Exploring the Viability of Hybrid Neo Engines and Their Potential to Lower Radiative Forcing

The aviation industry has long been under scrutiny for its significant contribution to greenhouse gas emissions and the ensuing radiative forcing, which exacerbates global warming. As the world seeks greener alternatives, the concept of hybrid engines, particularly for the new generation of engines like the Neo engines, has gained attention. This blog explores whether the development of hybrid Neo engines could be viable and how they might help reduce radiative forcing.

The Current State of Aviation and Environmental Impact

Aviation is responsible for approximately 2-3% of global CO2 emissions, but its impact on climate change is more pronounced due to other factors like water vapour, nitrogen oxides, and contrail formation. These factors collectively contribute to radiative forcing, which is the change in energy balance caused by greenhouse gases and aerosols in the atmosphere.

What Are Hybrid Engines?

Hybrid engines, much like those in the automotive industry, combine traditional fuel-based propulsion with electric power. In aviation, this typically means integrating electric motors with conventional jet engines to provide supplementary power during certain phases of flight, such as take-off and climb. The aim is to reduce fuel consumption, emissions, and noise.

The Viability of Hybrid Engines for the Neo

The Neo engines, part of the new generation of aircraft engines, are known for their improved efficiency and reduced environmental impact compared to older models. Retrofitting these engines with hybrid systems presents several challenges and opportunities:

  1. Technical Feasibility:
  • Weight and Space: Hybrid systems, including batteries and electric motors, add weight and require space. The design must ensure that the added weight does not negate the benefits of reduced fuel consumption.
  • Battery Technology: Current battery technology, such as lithium-ion, needs to improve in energy density to make hybrid aviation viable. Innovations like solid-state batteries could be a game-changer.
  • Integration with Existing Systems: The hybrid system must seamlessly integrate with existing aircraft systems without compromising safety and performance.
  1. Economic Considerations:
  • Cost of Retrofitting: The cost of retrofitting existing Neo engines with hybrid systems is substantial. Airlines will need to weigh this against potential savings in fuel and maintenance costs.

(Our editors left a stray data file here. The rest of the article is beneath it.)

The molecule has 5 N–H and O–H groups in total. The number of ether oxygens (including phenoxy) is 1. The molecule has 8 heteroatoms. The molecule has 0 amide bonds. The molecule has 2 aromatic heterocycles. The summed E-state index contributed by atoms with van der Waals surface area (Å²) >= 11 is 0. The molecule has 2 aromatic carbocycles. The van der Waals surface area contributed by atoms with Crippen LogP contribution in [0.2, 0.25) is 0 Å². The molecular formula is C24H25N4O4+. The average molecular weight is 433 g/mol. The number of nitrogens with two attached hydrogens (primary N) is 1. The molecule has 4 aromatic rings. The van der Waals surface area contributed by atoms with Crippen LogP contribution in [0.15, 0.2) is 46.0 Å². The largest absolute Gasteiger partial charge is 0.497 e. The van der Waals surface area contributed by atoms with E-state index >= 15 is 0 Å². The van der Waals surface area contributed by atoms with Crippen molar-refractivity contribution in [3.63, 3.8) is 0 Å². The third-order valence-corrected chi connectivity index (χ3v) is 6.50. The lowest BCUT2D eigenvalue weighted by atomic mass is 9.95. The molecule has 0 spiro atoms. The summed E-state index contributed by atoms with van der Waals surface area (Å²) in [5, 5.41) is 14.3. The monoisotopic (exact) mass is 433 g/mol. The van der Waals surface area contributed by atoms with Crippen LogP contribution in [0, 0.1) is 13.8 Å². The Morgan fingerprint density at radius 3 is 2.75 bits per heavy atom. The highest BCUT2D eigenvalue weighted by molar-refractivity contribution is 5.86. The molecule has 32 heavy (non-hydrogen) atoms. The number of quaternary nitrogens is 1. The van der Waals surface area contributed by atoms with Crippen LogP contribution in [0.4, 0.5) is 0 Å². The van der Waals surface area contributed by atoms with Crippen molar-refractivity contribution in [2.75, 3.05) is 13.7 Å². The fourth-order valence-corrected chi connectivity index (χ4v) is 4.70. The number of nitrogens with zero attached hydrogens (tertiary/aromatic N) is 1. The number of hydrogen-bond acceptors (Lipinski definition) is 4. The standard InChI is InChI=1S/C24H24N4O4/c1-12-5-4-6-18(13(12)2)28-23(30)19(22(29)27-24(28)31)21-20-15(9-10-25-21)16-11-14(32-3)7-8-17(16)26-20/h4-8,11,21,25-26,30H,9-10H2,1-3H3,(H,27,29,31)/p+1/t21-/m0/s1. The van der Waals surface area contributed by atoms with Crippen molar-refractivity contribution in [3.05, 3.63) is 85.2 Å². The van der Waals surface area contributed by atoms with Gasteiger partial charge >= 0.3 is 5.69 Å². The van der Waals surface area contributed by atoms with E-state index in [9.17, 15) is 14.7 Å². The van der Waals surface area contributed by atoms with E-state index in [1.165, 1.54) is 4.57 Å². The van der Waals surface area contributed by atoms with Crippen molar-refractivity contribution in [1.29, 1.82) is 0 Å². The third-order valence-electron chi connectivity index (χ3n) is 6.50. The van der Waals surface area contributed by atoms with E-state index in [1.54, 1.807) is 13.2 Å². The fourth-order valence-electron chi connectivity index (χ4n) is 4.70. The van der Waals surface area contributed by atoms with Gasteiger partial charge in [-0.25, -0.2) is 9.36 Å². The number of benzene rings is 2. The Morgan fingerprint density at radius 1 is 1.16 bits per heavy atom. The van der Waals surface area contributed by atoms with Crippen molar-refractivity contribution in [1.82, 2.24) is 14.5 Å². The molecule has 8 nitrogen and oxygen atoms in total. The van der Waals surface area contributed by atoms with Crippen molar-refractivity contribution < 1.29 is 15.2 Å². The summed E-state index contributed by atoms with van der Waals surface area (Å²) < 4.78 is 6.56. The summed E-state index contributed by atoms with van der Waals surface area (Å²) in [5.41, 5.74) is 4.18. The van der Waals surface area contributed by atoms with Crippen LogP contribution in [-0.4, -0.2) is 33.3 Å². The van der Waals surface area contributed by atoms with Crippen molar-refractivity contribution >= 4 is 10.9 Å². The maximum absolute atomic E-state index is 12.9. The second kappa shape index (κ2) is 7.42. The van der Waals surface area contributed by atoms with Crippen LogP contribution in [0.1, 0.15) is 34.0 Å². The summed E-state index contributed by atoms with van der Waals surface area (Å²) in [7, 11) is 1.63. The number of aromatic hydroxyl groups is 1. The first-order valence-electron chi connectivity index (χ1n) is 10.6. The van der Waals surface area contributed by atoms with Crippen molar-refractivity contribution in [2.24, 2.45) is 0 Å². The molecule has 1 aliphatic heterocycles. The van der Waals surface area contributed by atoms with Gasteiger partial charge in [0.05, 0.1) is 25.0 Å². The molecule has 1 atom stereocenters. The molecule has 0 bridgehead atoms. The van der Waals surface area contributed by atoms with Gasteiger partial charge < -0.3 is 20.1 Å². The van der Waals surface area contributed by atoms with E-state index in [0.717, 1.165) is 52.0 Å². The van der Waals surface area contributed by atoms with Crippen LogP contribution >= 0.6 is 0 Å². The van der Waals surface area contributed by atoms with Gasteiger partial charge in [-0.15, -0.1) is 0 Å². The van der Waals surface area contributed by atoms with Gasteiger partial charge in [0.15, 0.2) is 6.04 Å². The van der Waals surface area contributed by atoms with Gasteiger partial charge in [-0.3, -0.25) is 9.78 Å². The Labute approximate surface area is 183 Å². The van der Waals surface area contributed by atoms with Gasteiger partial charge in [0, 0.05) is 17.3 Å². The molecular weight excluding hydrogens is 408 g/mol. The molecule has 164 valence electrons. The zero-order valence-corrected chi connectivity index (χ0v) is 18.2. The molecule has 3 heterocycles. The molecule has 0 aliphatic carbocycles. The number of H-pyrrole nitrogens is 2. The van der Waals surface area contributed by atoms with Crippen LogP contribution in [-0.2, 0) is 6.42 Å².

• Operational Efficiency: Hybrid engines promise lower operational costs due to reduced fuel consumption. However, the economic viability depends on the balance between upfront costs and long-term savings.
  1. Regulatory and Certification Hurdles:
  • Safety Regulations: Hybrid engines will need to meet stringent safety standards and undergo rigorous testing before they can be certified for commercial use.
  • Environmental Regulations: As governments impose stricter emission regulations, hybrid engines could help airlines comply and potentially benefit from incentives.

Lowering Radiative Forcing

Radiative forcing from aviation is not solely due to CO2 emissions. It also involves other non-CO2 effects like contrails and NOx emissions. Hybrid engines could contribute to lowering radiative forcing in several ways:

  1. Reduced Fuel Burn: By supplementing conventional engines with electric power, hybrid systems can reduce overall fuel consumption, directly lowering CO2 emissions.
  2. Optimised Flight Operations: Electric power can enhance efficiency during critical phases like take-off and climb, where fuel burn is highest, thus reducing overall emissions.
  3. Lower NOx Emissions: Hybrid engines can potentially operate at more efficient combustion temperatures, reducing NOx emissions which are significant contributors to radiative forcing.
  4. Contrail Reduction: Some hybrid systems propose operating at altitudes or conditions that minimise contrail formation, thereby reducing their warming effect.


The transition to hybrid Neo engines presents a promising pathway towards more sustainable aviation. While the technical, economic, and regulatory challenges are non-trivial, the potential benefits in terms of reduced fuel consumption, lower emissions, and decreased radiative forcing are significant. Continued advancements in battery technology and hybrid propulsion systems, coupled with supportive policies, could pave the way for the broader adoption of hybrid engines in commercial aviation.

As the world grapples with the urgent need to address climate change, hybrid engines could play a crucial role in reducing the aviation industry’s environmental footprint. The journey towards hybrid aviation is complex, but the potential rewards make it a compelling endeavour for the future of sustainable air travel.